Fresh Eyes on MAGELLANICA, 6th Installment

Elizabeth E. Tavares & Matthew Minicucci

Elizabeth E. Tavares and Matthew Minicucci, Fresh Eyes on MAGELLANICA

MAGELLANICA has moved from the rehearsal hall into the theatre, and on Saturday the company began adding in all the technical elements. Tech rehearsals are generally famous for being slow. There's always lots of waiting: waiting while a cue gets rewritten and tried, waiting while the glitch in the video projection gets sorted out, waiting while a set piece needs to be altered. But while waiting, everyone in the room has to stayed focussed and ready to go as soon as the stage manager says, "Okay, let's pick it up from just before the Southern Lights cue." And that's the truth of tech rehearsals --  extended periods of waiting punctuated by bursts of glorious beauty.

 

MATTHEW MINICUCCI

Tech Week: Or, How to Build a Better [Fourth] Wall 

This post is about the end of tech week at Magellanica, but first, it begins with some etymological confusion on my part. I’m teaching a winter-session literature class at Pacific University, focusing on Sappho and diverse voices in antiquity. In class on Thursday, after a particularly long lecture, we had a brief aside into the etymology of the word technology, and I must confess that my own hazy memories of the vicissitudes of Ancient Greek have betrayed me. I had said that technology came from the Greek “teknon,” meaning “wall.” However, that word doesn’t actually mean wall. Instead, it means “child.” Upon further research, it seems I was thinking of “teixos,” which does, in fact, mean wall, instead of the actual etymology of technology, which is from “tekhno,” meaning “art” or “craft.” 

All of this etymological confusion did create some clarity about tech week: that wonderful moment where all of the art and craft of these actors and designers finally begins to knot together. This week might be the only time where my meandering bewilderment about Ancient Greek roots all somehow come together to be correct. Over the course of the morning and early afternoon, I saw walls built, art performed, crafts and the craftspeople who built them, working in the service of one massive, beautiful play; the nearly-grown child of all those wonderful parents.

I spent the first hour and a half of Saturday watching the stage light up. Literally. Lighting Designer Carl Faber went through all the different shades and filters in turn, and in time, at moments feeling like following the bouncing spotlight. I half-expected lyrics to appear beneath each sudden sunrise and sunset. Strange, as well, to see all those myriad desktops projected between re-calibrations: a constellation of your desktop icons; the personal computer’s Pleiades.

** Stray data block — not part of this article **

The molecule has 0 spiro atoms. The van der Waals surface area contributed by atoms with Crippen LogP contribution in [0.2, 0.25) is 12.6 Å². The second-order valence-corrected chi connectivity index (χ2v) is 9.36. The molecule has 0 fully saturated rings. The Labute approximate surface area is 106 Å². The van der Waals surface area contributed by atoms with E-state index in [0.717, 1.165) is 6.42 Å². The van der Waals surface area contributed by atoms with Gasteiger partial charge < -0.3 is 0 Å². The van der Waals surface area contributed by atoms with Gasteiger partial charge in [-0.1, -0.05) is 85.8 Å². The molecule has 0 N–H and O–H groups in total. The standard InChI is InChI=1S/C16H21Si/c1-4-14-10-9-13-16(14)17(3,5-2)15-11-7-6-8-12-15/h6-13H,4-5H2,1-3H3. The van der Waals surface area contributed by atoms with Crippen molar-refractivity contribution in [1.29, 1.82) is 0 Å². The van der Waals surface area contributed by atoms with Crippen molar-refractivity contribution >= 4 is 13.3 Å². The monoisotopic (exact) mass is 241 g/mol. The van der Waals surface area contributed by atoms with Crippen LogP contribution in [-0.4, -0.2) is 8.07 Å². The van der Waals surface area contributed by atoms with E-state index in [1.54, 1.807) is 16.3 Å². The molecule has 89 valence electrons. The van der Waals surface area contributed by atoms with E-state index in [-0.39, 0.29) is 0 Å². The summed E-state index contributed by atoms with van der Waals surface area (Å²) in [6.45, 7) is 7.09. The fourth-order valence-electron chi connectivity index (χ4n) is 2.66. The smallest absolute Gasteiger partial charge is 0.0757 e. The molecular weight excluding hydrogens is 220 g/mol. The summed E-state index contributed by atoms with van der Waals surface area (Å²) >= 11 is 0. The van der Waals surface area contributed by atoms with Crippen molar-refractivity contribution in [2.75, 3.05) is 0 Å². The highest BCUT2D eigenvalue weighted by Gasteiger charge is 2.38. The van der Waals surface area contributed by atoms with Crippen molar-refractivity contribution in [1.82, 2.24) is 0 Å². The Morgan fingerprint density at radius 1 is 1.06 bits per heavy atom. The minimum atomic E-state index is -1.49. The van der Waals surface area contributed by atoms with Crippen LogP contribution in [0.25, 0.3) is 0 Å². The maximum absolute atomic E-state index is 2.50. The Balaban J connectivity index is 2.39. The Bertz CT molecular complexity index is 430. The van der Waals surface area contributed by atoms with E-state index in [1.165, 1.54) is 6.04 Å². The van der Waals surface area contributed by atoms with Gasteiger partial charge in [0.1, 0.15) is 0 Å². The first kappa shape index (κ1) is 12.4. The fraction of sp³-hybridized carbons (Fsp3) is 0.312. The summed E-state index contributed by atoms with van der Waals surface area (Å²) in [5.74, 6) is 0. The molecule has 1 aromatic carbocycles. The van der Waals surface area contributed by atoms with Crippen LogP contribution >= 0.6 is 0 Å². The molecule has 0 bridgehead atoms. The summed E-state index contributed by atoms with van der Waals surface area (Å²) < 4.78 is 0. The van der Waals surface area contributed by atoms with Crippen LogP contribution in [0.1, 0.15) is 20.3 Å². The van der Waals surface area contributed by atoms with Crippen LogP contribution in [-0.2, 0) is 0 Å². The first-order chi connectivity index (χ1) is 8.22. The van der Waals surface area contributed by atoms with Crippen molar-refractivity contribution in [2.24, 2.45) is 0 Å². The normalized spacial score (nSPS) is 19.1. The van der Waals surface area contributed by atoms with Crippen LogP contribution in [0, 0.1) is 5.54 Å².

I had just a brief few hours with all those artists, including Rodolfo Ortega, composer and sound designer, and watched them weave together all these disparate pieces I had just spent the last month “imagining.” Stairs suddenly were no longer stationary tarp, but instead set and pointing to the stars. It’s like seeing extended members of the family, all of whom have been working day and night on objects just out of my sight: this cargo cord on the glass observatory; that nautilus door; the outside, a sheet that covers everything w/ a ghostly pall. For the briefest of moments, I watched Carl fold and unfold a piece of aluminum foil, just so, though I never had the chance to ask him about it.

Getting a chance, as well, to see the actors take their places in the set itself was like watching a slow-cresting sunrise emerge. I knew it would happen. I’ve watched for more than a month now as everyone prepared themselves for the moment. But it’s still beautiful when it arrives, no matter how expected it might be. And the expectations of perfection every member of the team is looking for is quite the thing to behold. It was a day of line, then light, then line, then light, then line again. Again and again, until everything was as it should be.

It seems, perhaps, that a play is a thing always just about to begin. And when it does, it can never be done the same way again. Talking to playwright E.M. Lewis during an afternoon break, she reminded me that if you gave the same playtext to 10 different theaters, you’d get 10 different plays. The art is always ephemeral. It had me thinking about two summers ago, on fellowship, and late-night liquored conversations with friend, writer, and chef Michael Ruhlman, who told me that there’s something strange and beautiful about cooking; each night you walk into the kitchen and create art that you know was never meant to last. Maybe that’s what I’m getting at in this post: having the opportunity to watch all of these craftspeople, artists of all avenues, buttress every wall over the course of this process, whether in words, or direction, or light reflected off corrugated steel has been a blessing, but I know it inevitably has to end. The room is at capacity; chairs checked and re-checked. Dinner is about to be served.